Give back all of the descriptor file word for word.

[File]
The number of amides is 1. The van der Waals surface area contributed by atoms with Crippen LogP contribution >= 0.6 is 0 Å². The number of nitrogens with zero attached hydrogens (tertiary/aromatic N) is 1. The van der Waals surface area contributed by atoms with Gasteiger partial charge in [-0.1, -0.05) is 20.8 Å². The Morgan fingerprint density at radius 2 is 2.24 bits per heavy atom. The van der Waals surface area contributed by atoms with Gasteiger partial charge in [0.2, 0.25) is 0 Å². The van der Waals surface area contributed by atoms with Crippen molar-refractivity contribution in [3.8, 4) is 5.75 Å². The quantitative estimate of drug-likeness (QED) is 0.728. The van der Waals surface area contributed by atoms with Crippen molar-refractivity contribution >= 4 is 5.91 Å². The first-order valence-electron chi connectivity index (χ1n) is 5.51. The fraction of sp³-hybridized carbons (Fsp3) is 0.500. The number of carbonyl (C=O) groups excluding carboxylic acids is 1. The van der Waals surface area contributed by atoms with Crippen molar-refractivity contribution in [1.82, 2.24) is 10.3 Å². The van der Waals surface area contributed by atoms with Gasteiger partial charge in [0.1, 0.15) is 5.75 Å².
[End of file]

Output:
The number of amides is 1. The van der Waals surface area contributed by atoms with Crippen LogP contribution >= 0.6 is 0 Å². The number of nitrogens with zero attached hydrogens (tertiary/aromatic N) is 1. The van der Waals surface area contributed by atoms with Gasteiger partial charge in [-0.1, -0.05) is 20.8 Å². The Morgan fingerprint density at radius 2 is 2.24 bits per heavy atom. The van der Waals surface area contributed by atoms with Gasteiger partial charge in [0.2, 0.25) is 0 Å². The van der Waals surface area contributed by atoms with Crippen molar-refractivity contribution in [3.8, 4) is 5.75 Å². The quantitative estimate of drug-likeness (QED) is 0.728. The van der Waals surface area contributed by atoms with Crippen molar-refractivity contribution >= 4 is 5.91 Å². The first-order valence-electron chi connectivity index (χ1n) is 5.51. The fraction of sp³-hybridized carbons (Fsp3) is 0.500. The number of carbonyl (C=O) groups excluding carboxylic acids is 1. The van der Waals surface area contributed by atoms with Crippen molar-refractivity contribution in [1.82, 2.24) is 10.3 Å². The van der Waals surface area contributed by atoms with Gasteiger partial charge in [0.1, 0.15) is 5.75 Å².